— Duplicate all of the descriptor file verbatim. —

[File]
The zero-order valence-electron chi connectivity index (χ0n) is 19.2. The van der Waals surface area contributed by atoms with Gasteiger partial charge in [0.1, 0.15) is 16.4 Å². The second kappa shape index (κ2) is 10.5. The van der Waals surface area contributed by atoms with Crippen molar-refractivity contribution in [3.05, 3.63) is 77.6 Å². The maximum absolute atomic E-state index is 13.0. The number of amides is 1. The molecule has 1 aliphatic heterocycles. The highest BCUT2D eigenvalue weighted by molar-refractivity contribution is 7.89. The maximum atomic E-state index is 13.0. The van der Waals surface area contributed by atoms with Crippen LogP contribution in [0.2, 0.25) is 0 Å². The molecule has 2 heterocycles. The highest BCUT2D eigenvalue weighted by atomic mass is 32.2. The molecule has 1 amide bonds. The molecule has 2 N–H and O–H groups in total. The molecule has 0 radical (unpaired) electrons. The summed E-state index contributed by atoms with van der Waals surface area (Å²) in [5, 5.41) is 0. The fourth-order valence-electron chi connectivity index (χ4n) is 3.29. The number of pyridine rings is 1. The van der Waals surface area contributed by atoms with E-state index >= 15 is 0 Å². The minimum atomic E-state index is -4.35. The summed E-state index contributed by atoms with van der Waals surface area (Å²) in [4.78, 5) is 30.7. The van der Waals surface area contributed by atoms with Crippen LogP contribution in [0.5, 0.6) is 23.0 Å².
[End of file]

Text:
The zero-order valence-electron chi connectivity index (χ0n) is 19.2. The van der Waals surface area contributed by atoms with Gasteiger partial charge in [0.1, 0.15) is 16.4 Å². The second kappa shape index (κ2) is 10.5. The van der Waals surface area contributed by atoms with Crippen molar-refractivity contribution in [3.05, 3.63) is 77.6 Å². The maximum absolute atomic E-state index is 13.0. The number of amides is 1. The molecule has 1 aliphatic heterocycles. The highest BCUT2D eigenvalue weighted by molar-refractivity contribution is 7.89. The maximum atomic E-state index is 13.0. The van der Waals surface area contributed by atoms with Crippen LogP contribution in [0.2, 0.25) is 0 Å². The molecule has 2 heterocycles. The highest BCUT2D eigenvalue weighted by atomic mass is 32.2. The molecule has 1 amide bonds. The molecule has 2 N–H and O–H groups in total. The molecule has 0 radical (unpaired) electrons. The summed E-state index contributed by atoms with van der Waals surface area (Å²) in [5, 5.41) is 0. The fourth-order valence-electron chi connectivity index (χ4n) is 3.29. The number of pyridine rings is 1. The van der Waals surface area contributed by atoms with E-state index >= 15 is 0 Å². The minimum atomic E-state index is -4.35. The summed E-state index contributed by atoms with van der Waals surface area (Å²) in [4.78, 5) is 30.7. The van der Waals surface area contributed by atoms with Crippen LogP contribution in [0.5, 0.6) is 23.0 Å².